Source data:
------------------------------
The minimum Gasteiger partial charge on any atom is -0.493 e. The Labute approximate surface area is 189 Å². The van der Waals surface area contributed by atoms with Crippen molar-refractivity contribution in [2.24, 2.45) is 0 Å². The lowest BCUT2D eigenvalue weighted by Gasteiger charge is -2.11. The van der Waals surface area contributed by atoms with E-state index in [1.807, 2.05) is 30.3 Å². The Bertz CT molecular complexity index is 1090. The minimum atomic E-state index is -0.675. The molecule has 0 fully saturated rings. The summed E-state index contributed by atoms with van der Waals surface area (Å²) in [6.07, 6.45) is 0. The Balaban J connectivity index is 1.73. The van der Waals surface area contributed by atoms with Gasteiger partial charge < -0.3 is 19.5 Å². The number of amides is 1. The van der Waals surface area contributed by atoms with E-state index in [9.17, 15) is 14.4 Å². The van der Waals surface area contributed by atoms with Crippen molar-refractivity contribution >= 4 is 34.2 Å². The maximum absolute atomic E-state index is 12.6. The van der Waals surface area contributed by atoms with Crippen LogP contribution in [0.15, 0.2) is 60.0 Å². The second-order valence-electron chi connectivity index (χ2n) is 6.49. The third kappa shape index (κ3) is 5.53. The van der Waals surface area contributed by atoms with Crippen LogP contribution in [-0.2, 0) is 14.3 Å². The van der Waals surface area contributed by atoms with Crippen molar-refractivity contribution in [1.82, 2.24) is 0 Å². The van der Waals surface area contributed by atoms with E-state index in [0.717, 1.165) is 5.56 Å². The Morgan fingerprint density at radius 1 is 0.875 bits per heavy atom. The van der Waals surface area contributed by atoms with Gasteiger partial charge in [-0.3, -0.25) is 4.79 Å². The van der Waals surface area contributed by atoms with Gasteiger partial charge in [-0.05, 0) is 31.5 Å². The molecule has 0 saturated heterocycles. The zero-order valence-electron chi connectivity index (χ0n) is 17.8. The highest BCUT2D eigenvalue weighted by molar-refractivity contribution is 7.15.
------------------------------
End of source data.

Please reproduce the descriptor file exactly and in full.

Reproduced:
The minimum Gasteiger partial charge on any atom is -0.493 e. The Labute approximate surface area is 189 Å². The van der Waals surface area contributed by atoms with Crippen molar-refractivity contribution in [2.24, 2.45) is 0 Å². The lowest BCUT2D eigenvalue weighted by Gasteiger charge is -2.11. The van der Waals surface area contributed by atoms with E-state index in [1.807, 2.05) is 30.3 Å². The Bertz CT molecular complexity index is 1090. The minimum atomic E-state index is -0.675. The molecule has 0 fully saturated rings. The summed E-state index contributed by atoms with van der Waals surface area (Å²) in [6.07, 6.45) is 0. The Balaban J connectivity index is 1.73. The van der Waals surface area contributed by atoms with Gasteiger partial charge < -0.3 is 19.5 Å². The number of amides is 1. The van der Waals surface area contributed by atoms with E-state index in [9.17, 15) is 14.4 Å². The van der Waals surface area contributed by atoms with Crippen molar-refractivity contribution >= 4 is 34.2 Å². The maximum absolute atomic E-state index is 12.6. The van der Waals surface area contributed by atoms with Crippen LogP contribution in [0.15, 0.2) is 60.0 Å². The second-order valence-electron chi connectivity index (χ2n) is 6.49. The third kappa shape index (κ3) is 5.53. The van der Waals surface area contributed by atoms with Crippen LogP contribution in [-0.2, 0) is 14.3 Å². The van der Waals surface area contributed by atoms with Crippen molar-refractivity contribution in [1.82, 2.24) is 0 Å². The van der Waals surface area contributed by atoms with E-state index in [0.717, 1.165) is 5.56 Å². The Morgan fingerprint density at radius 1 is 0.875 bits per heavy atom. The van der Waals surface area contributed by atoms with Gasteiger partial charge in [-0.3, -0.25) is 4.79 Å². The van der Waals surface area contributed by atoms with Gasteiger partial charge in [-0.05, 0) is 31.5 Å². The molecule has 0 saturated heterocycles. The zero-order valence-electron chi connectivity index (χ0n) is 17.8. The highest BCUT2D eigenvalue weighted by molar-refractivity contribution is 7.15.